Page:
Hu-Muligan's one eye began to focus one more. He could see his human arm stretched out in front of him, and he tried to move it, with some success; it felt appallingly weak. Even in the low gravity at this level (what was it – about 0.2 gees? Something like that) he was barely able to move. All his artificial augmentations were inactive, and he would have to rely on purely human muscle and brain power. Trouble was, there wasn't all that much about him that was human. Muligan always told everyone that he was half human and half cyborg, but he knew that wasn't true; the cyborg half was much stronger and faster than the human, and without considerable internal reinforcement his human half would tear itself apart every time he exerted himself.
Truth be told, he was less than one quarter human tissue - the bones and much of the muscle on his human side were artificial. There would be hell to pay if he ever confessed this to the Ivony-Ngaia Vec Regulation Board - they'd have him wearing a limitation harness in no time. The Regulation Board existed to keep vecs under control – since the conflict with the vecs of Kimbale half a century ago few of the bionts in this hab really trusted them any more. Muligan liked to think he had a foot in both camps (in a very literal manner)- but he was always cagey about the exact proportions of his divided nature. One day he might be caught out, but not yet.
All his artificial bodymass was just dead weight now; the minimal muscle tissue he did have would have to suffice. He scrunched himself up into a ball, then managed to lay flat on his (human) face- the dead weight of his artificial half pushed his nose into the floor. Come on, he thought - the gravity is only one fifth standard here – you must be able to do better than this. His first attempts ended in failure as the useless artificial side of his body kept overbalancing and pulling him back down to the ground; but eventually he found himself squatting on his one good leg and supporting himself with his human arm. Tilted over like that he looked around for a way out.
The chamber was very wide, and bare, with one single heavy, brightly patterned door on the far side. No sign of the elephant, or of Daggs. He scuttled towards the door, his inactive leg skidding and bumping behind him. Hanging on to a massive circular doorhandle right at its centre he hauled himself upright. The door would not open – some sort of locking mechanism, presumably. He shuffled around on his single leg, wondering what to do. If his cyborg half had been working he could have blown this door off its hinges with an explosive round – it looked like it was made of metal – some kind of patterned steel perhaps – but a well placed bang-bullet would take it out.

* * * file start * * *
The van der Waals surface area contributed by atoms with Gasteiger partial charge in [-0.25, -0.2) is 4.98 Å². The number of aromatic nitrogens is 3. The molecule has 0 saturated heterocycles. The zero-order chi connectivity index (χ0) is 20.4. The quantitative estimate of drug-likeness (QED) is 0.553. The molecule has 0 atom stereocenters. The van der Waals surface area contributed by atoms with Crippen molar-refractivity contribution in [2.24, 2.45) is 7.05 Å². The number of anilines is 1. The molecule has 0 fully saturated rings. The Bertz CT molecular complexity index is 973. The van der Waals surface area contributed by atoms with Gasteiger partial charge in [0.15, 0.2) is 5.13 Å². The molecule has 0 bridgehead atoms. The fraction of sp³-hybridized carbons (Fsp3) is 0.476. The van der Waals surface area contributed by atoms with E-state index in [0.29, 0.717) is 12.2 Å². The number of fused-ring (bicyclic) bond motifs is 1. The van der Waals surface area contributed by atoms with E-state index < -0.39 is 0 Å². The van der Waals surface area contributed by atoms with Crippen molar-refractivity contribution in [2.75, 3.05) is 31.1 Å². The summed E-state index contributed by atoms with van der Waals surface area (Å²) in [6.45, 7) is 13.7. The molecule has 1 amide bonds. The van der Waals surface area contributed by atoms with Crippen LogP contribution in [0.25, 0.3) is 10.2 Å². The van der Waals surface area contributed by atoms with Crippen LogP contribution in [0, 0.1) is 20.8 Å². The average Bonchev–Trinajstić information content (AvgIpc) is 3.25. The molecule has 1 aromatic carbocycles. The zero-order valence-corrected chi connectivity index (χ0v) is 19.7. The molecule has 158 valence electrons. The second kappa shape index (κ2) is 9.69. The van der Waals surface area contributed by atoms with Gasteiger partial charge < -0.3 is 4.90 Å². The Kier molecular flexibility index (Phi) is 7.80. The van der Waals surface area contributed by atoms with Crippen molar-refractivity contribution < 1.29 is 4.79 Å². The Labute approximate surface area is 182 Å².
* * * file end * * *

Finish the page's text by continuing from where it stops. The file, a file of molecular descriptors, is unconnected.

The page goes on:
Of course, he still had all those bullets stored somewhere in his cyber-half; all he had to do was get one out and activate it manually. He swung his body back and forth until his cyber arm was dangling in front of him, then fumbled about with the catch to the magazine in the upper arm, trying to get access to the rounds stored there. Should've practiced this a long time ago, he thought. Eventually the rounds spilled out onto the floor and scattered like I-Ching sticks. Hmm. Twenty thin needlebullets, a couple of steerable rocket rounds, a couple of (illegal) nerve agent pellets he hoped he'd never have to use, and a tiny rocket-propelled grenade. He stooped (nearly overbalancing) and picked that one up; it could be used as a timed charge as well, which was just what he wanted - except that he only had one hand, so he couldn't set the timer. Eventually, after much examination, he managed to set it using his teeth and his one hand, totally unable to see what he was doing. Krek – if he did this wrong, and set it for one second, he'd never know what hit him.
The tiny dial started turning, and he saw that he had managed to set it to explode in 1.7 digital minutes – no time at all. The grenade had a pointed end, and he jammed that into the crack of the door just above a hinge then scuttled away on his two good limbs into the most distant corner. When the bang came he was flung upside-down, landing on his human elbow (his one good arm was wrapped tightly over his head in an attempt to protect himself). Even in one fifth of a gee this hurt like fun. A loud clang announced the impact of the much-buckled door on the chamber floor.
Muligan dragged his half-useless body towards the door, but before he could get there two buffalo guards in their bulky control-suits arrived and peered in through the smoke. He scrambled behind the wreckage of the door, just as another figure appeared – this time wearing civilian clothes. DeGarnie.